Goodbye Tan, hello Lim

Tan Chuan-Jin reflects on four key aspects of his time MOM, with today marking the end of an era.

Goodbye Tan, hello Lim
Singapore’s outgoing Manpower Minister Tan Chuan-Jin yesterday highlighted the role’s 
responsibility to manage “very divergent interests”; tackling important national issues such as building a skilled, future-proof workforce and restructuring the economy to be more manpower-lean.

His sentiments echoed that of incoming Manpower Minister – as of today – Lim Swee Say who last week expressed loyalties for both workers and employers in his final May Day message as the outgoing National Trades Union Congress (NTUC) secretary-general.

In a blog post yesterday – his last day at MOM’s helm – Tan Chuan-Jin paid tribute to his colleagues and shared four reflections regarding the work of MOM:

Reflection #1: Doing what is right – balancing different interests and never forgetting the individuals

“Employers would like to have a more expansive manpower approach so that they can have easier access to more manpower,” said Tan.

“But some Singaporeans feel we are not tight enough and not protecting Singaporeans workers adequately.”

The correct way to address this way by keeping manpower growth tight “even if companies aren’t always happy”, Tan said.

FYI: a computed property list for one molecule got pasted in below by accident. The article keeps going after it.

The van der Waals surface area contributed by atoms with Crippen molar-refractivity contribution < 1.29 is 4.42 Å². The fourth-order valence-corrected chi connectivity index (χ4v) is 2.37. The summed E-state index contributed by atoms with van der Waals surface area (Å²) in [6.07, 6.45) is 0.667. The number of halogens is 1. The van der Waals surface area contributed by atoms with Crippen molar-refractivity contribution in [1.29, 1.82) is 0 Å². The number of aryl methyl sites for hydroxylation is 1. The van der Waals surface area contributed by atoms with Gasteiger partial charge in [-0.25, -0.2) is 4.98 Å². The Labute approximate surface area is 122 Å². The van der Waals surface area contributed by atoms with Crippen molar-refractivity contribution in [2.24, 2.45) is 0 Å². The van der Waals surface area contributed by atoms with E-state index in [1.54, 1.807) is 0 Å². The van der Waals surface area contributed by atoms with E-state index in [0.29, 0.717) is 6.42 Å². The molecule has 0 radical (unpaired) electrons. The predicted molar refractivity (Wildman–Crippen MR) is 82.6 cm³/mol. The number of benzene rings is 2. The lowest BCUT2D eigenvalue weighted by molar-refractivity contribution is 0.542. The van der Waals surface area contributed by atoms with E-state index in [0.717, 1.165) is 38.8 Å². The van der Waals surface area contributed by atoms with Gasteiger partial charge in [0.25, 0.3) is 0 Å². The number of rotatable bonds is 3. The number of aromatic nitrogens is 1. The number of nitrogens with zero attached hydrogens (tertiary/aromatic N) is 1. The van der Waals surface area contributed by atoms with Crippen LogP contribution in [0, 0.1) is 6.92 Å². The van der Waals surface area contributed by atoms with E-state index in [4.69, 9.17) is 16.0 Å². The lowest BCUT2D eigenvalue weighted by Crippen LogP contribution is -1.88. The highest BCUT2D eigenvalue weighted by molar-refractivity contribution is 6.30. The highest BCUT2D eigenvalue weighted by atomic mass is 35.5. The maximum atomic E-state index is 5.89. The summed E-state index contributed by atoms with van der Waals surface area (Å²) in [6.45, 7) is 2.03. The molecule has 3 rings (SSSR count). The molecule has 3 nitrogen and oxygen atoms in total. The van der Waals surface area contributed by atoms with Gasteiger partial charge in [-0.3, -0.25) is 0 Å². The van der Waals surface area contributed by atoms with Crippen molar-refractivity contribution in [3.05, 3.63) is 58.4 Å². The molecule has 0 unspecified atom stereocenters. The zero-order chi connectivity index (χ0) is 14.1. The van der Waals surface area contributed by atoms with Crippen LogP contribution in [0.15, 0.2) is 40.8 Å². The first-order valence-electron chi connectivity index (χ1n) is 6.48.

“We need to be more manpower-lean and productive.

“At the end of the day, Singaporeans must benefit from all that we do. Statistics are not just numbers, there are people and lives behind every data reference points.”

Reflection #2: Tripartism is a key strength

Tan confessed that he did not fully appreciate the importance of strong tripartite relations when he first joined MOM, but soon learned that it was “one major reason accounting for why Singapore has one of the most efficient and effective labour markets in the world”.

“I know of some people who seem to have the misimpression that tripartism is not important because industrial relations in Singapore are stable and calm,” he said. 

“Employers and the labour movement have legitimate concerns that pull in different directions, in areas such as operating costs and wages.  These are robustly debated, but we are fortunate that the underlying trust between the parties and the willingness to look at longer-term common interests has led to win-win solutions, rather than gridlocks or divisions.”

Reflection #3: Let’s look after all our workers better

Tan said there was a need to recognise the “good work and contributions of hardworking foreigners who come here to make their living”.

“They are an important part of our economy. Many do the work that Singaporeans don't want to do. We can do our part to ensure their well-being and that their experience working here will be as pleasant as possible.”

Reflection #4: Dealing with retirement adequacy is not easy

Enabling Singaporeans to retire more comfortably in their golden years has always been one of MOM’s foremost concerns, Tan said.

“In this spirit, we have increased CPF (Central Provident Fund) contribution rates and salary ceilings, and enhanced CPF Life.

“The options are there, but we need to make the best of them. It starts from having the self-discipline to consistently save and prepare for our retirement years.”

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